Modern rain suits made of fabrics that “breathe” enable campers to stay dry in a downpour. Rain suits that sneeze, cough, and belch, however, have been proven to add absolutely nothing to the wilderness experience.
The canoe paddle, a simple device used to propel a boat, should never be confused with a gnu paddle,a similar device used by Tibetan veterinarians.
Take this simple test to see if you qualify for solo camping: Shine a flashlight into one ear. If the beam shines out the other ear, do not go into the woods alone.
The guitar of the noisy teenager at the next campsite makes excellent kindling.
It’s entirely possible to spend your whole vacation on a winding mountain road behind a large motor home.
Bear bells provide an element of safety for hikers in grizzly country. The tricky part is getting them on the bears.
A day without radiation is a day without sunshine.
“What do you love most about me,” a husband asked his wife, “my tremendous athletic ability or my superior intellect?”
“What I love most about you,” responded the man’s wife, “is your incredible sense of humor.”
It is not death that a man should fear, but he should fear never beginning to live.
A Blonde’s Cookbook
Monday: It’s fun to cook for Tom. Today I made angel food cake. The recipe said beat 12 eggs separately. The neighbors were nice enough to loan me some extra bowls.
Tuesday: Tom wanted fruit salad for supper. The recipe said serve without dressing. So, I didn’t dress. What a surprise when Tom brought a friend home for supper.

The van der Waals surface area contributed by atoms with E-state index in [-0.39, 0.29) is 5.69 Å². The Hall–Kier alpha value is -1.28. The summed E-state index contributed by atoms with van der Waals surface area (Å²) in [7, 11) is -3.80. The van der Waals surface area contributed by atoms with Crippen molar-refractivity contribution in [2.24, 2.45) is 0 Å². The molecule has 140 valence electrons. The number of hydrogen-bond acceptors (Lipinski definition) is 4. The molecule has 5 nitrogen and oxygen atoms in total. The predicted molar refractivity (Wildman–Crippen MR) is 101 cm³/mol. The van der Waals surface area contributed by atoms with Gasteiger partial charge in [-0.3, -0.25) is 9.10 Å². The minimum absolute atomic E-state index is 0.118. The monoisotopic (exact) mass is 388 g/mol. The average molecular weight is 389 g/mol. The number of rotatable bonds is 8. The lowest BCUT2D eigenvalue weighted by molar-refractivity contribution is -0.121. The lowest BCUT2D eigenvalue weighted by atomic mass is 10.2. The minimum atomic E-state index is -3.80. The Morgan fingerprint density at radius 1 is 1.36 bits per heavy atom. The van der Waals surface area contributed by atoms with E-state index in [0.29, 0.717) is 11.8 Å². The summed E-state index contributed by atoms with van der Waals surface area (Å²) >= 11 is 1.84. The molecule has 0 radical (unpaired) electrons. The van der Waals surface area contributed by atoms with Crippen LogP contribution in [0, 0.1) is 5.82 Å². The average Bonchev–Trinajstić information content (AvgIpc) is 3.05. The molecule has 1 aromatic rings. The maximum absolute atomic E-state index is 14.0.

Wednesday: A good day for rice. The recipe said wash thoroughly before steaming the rice. It seemed kind of silly, but I took a bath anyway. I can’t say it improved the rice any.
Thursday: Today Tom asked for salad again. I tried a new recipe. It said prepare ingredients, lay on a bed of lettuce one hour before serving. Tom asked me why I was rolling around in the garden.
Friday: I found an easy recipe for cookies. It said, put the ingredients in a bowl and beat it. There must have been something wrong with this recipe. When I got back, everything was the same as when I left.
Saturday: Tom did the shopping today and brought home a chicken. He asked me to dress it for Sunday. For some reason, Tom keeps counting to ten.
Sunday: Tom’s folks came to dinner. I wanted to serve roast, but all I had was hamburger. Suddenly, I had a flash of genius. I put the hamburger in the oven and set the controls for roast. It still came out hamburger, much to my disappointment.
Well, good night, dear diary. This has been a very exciting week. I am eager for tomorrow to come, so I can try out a new recipe on Tom. If I can talk Tom into buying a bigger oven, I would like to surprise him with chocolate moose.
Change and growth take place when a person has risked himself and dares to become involved with experimenting with his own life.
Stay well, do good work, and have fun.
Management is not responsible for duplicates from previous dailies. The editor is somewhat senile.